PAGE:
Magnetic resonance imaging evaluation of choanal atresia in newborns
Original Article

Magnetic resonance imaging evaluation of choanal atresia in newborns

Hannah B. Tan1, Chatura Rathnayake2, Swathi Selvam2, Robert G. Berkowitz1,3

1Department of Otolaryngology, Royal Children’s Hospital Melbourne, Parkville, Victoria, Australia; 2Medical Imaging Department, Royal Children’s Hospital Melbourne, Parkville, Victoria, Australia; 3Murdoch Children’s Research Institute, University of Melbourne, Victoria, Australia

Contributions: (I) Conception and design: HB Tan, C Rathnayake, RG Berkowitz; (II) Administrative support: HB Tan, RG Berkowitz; (III) Provision of study materials or patients: HB Tan, RG Berkowitz; (IV) Collection and assembly of data: HB Tan, C Rathnayake, S Selvam; (V) Data analysis and interpretation: HB Tan, RG Berkowitz; (VI) Manuscript writing: All authors; (VII) Final approval of manuscript: All authors.

Correspondence to: Hannah B. Tan, MBBS, MPH. Department of Otolaryngology, Royal Children’s Hospital, 50 Flemington Road, Parkville, Victoria 3052, Australia. Email:

Background: Computed tomography (CT) is the accepted imaging modality to assess choanal atresia (CA) but carries the risks of ionising radiation.

Methods: In this proof-of-concept retrospective study, the imaging findings in children under 12 months of age with bilateral or unilateral CA who underwent both CT and magnetic resonance imaging (MRI) prior to surgical repair, were evaluated using a checklist of descriptive and quantitative parameters considered relevant in pre-operative planning.

Results: Seven patients were included. MRI was able to identify CA as unilateral or bilateral in all cases. An intact skull base as identified on CT was confirmed on MRI in all cases. Choanal height, width and skull base slope were able to be assessed in most MRI scans, however, quantitative correlation between CT and MRI could not be established.

Conclusions: MRI was able to correctly report presence of CA and intact skull base in all cases. MRI appears to be less sensitive in identifying bony intranasal and mid face abnormalities. While this limited study demonstrated that MRI could assess some relevant surgical points, correlation between the gold-standard of CT is yet to be established and further prospective studies are required. It is unknown what impact the variability between imaging modalities has on surgical planning.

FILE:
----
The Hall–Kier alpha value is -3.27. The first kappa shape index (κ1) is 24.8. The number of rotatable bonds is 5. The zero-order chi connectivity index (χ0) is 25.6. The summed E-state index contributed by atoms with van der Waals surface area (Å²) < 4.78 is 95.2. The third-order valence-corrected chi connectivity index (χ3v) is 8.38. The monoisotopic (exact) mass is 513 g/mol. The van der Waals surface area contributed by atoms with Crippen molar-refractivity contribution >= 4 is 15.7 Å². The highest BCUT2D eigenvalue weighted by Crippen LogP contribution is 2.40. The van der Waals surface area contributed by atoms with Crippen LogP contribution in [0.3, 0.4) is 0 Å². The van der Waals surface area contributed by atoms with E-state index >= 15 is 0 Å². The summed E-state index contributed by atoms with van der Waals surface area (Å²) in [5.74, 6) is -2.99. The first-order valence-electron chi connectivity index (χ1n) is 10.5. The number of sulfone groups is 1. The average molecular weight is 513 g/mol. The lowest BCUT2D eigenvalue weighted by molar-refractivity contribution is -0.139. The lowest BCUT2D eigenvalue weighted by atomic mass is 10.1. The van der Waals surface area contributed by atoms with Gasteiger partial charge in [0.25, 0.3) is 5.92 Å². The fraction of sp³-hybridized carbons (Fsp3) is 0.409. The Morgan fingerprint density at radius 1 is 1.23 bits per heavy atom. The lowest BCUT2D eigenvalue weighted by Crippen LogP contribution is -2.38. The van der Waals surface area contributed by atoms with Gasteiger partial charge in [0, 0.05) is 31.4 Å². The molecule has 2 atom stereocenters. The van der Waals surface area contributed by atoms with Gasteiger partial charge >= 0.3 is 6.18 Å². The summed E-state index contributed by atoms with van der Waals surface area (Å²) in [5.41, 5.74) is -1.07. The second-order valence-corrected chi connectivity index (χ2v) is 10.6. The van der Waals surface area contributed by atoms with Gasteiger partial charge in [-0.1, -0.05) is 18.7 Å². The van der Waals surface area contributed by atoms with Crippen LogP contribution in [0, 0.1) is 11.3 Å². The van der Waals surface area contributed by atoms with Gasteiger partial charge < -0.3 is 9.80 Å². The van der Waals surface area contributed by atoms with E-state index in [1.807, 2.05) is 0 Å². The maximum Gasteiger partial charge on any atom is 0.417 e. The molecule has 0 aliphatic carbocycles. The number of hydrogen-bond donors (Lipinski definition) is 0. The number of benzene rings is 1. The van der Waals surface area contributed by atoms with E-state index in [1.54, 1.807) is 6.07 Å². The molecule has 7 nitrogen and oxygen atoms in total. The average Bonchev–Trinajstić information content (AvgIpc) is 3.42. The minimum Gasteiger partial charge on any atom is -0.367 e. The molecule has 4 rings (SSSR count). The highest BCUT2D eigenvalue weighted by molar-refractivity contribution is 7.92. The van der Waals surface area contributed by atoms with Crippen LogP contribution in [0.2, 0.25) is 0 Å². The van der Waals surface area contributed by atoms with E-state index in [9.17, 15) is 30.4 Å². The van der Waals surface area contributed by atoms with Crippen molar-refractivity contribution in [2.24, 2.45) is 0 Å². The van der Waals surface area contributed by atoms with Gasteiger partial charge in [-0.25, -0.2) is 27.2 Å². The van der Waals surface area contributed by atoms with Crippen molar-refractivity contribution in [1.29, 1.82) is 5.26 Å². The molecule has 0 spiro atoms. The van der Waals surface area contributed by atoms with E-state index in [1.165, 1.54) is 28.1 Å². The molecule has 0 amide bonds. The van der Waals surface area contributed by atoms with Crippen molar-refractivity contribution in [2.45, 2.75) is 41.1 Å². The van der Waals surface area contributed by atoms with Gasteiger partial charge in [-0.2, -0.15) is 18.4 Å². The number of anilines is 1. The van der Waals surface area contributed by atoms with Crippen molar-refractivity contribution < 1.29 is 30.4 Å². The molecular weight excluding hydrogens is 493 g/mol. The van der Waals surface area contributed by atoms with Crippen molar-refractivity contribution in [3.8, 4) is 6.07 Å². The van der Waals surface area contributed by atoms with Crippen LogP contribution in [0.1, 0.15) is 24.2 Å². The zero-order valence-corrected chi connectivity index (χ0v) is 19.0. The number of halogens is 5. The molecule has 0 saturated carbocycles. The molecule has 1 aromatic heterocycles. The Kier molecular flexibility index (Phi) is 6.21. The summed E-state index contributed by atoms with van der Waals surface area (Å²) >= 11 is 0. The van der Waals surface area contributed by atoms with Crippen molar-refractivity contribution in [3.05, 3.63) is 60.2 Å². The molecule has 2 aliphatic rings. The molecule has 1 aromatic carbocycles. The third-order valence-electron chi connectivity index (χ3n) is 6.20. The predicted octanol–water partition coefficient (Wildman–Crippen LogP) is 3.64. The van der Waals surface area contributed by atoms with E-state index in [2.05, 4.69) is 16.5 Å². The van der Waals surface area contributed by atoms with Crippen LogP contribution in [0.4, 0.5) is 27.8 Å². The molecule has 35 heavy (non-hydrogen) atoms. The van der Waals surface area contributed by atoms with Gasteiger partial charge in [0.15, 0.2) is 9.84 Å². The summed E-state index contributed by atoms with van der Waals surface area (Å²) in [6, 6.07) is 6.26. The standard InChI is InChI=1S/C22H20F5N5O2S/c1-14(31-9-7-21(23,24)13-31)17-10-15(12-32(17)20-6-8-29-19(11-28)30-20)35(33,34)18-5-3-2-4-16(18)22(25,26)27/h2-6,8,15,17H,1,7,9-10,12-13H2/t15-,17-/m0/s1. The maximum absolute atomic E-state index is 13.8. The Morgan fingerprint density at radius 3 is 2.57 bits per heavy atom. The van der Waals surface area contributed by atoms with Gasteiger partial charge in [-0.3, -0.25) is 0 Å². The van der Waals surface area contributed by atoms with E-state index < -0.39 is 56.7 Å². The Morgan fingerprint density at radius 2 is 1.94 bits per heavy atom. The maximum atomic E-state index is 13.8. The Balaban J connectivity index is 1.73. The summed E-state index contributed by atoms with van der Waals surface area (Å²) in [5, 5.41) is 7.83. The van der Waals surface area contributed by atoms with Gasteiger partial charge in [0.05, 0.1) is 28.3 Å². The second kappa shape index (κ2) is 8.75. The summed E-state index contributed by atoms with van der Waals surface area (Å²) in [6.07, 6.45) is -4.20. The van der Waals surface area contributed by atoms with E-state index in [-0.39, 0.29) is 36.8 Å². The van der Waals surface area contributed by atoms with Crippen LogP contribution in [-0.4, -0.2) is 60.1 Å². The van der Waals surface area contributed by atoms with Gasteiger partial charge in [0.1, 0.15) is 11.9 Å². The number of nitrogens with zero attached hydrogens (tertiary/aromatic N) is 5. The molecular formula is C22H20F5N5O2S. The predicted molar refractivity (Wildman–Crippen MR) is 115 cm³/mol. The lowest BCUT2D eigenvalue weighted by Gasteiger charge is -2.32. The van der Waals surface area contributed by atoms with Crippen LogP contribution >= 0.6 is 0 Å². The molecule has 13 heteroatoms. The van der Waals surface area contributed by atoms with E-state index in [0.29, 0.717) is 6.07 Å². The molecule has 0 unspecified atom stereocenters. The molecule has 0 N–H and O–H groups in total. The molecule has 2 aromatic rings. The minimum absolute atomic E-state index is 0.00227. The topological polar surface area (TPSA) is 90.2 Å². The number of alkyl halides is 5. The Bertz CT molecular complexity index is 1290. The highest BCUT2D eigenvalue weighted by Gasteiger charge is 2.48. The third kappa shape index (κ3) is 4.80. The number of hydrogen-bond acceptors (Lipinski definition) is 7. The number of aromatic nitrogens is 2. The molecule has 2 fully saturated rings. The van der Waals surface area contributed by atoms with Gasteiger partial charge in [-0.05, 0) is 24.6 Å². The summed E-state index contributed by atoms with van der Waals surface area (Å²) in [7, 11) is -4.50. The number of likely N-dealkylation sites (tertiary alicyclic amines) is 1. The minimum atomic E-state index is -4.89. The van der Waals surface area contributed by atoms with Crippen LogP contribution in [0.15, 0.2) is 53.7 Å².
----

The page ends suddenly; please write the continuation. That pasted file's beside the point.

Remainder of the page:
Keywords: Choanal atresia; neonate; computed tomography (CT); magnetic resonance imaging (MRI)

Received: 01 February 2022; Accepted: 28 June 2022; Published: 25 July 2022.

doi: 10.21037/ajo-22-8


The diagnosis of choanal atresia (CA), either bilateral or unilateral, is initially made on clinical assessment and flexible nasendoscopy. Computed tomography (CT) is the accepted imaging modality for confirming the diagnosis and surgical planning, as it enables identification of the bony anatomy of the nasal airway and skull base (1). In a recent consensus recommendation from the International Paediatric Otolaryngology Group, all 28 members surveyed agreed pre-operative CT should be performed in all patients with CA and magnetic resonance imaging (MRI) should be performed in selected cases (2). Evidence linking a history of undergoing a CT in childhood, with an increased risk of benign and malignant brain tumours (3-5), has led to strategies to minimise the degree of radiation exposure in children with replacement of CT by MRI where feasible.

Only isolated case reports of the use of MRI in CA have been reported (6,7). We therefore undertook a proof-of-concept retrospective study of newborns and young children with CA who underwent both CT and MRI prior to their surgical repair, to evaluate whether the CT parameters required to plan surgery can also be determined by MRI. We present the following article in accordance with the STARD reporting checklist (available at


A search was performed of all children under 12 months of age with bilateral or unilateral CA who underwent imaging studies at The Royal Children’s Hospital (RCH), Melbourne between 1 January 2010 and 1 May 2021. Potential cases were identified by search of radiology reports for mention of “choanal atresia”. Only patients who underwent both CT and MRI scan prior to surgery were included. While there is no consensus on which are the relevant parameters for CT evaluation in CA, we surveyed our department’s consultant paediatric otolaryngologists to identify descriptive and quantitative parameters that they regarded as surgically relevant. Using this checklist (Table 1), two radiologists separately evaluated either the CT or MRI scans. Scans were loaded onto the RCH picture archiving and communication system using anonymize test overlays prior to reporting to deidentify the patient and blind the radiologist. The scans were be loaded by an independent party employed by the RCH medical imaging department. Physical blocking measures were used to ensure deidentification and blinding was also used where the anonymize option was not adequate. The study was conducted in accordance with the Declaration of Helsinki (as revised in 2013). The project was approved by RCH Human Research Ethics Committee (No. HREC/76784/RCHM-2021) and individual consent for this retrospective analysis was waived.

Table 1

Choanal atresia assessment checklist

   1. Bilateral or unilateral atresia
   2. Type of atresia: bony, membranous, or mixed
   3. Is there an intact skull base?
   4. Are there any other intranasal or postnasal pathologies?
   5. Are there any other congenital craniofacial anomalies?
   6. Are there temporal bone features suggestive of CHARGE association?
   7. Choanal height: narrowest distance between the horizontal plate of the palatine bone and the body of the sphenoid on coronal and sagittal views (mm)
   8. Choanal width: distance between the medial pterygoid and horizontal nasal midpoint on an axial view (mm)
   9. Skull base slope: angle between the line of the nasal floor and the line of the skull base (from anterior edge of the cribriform plate to ethmoidal spine of the sphenoid bone (degrees)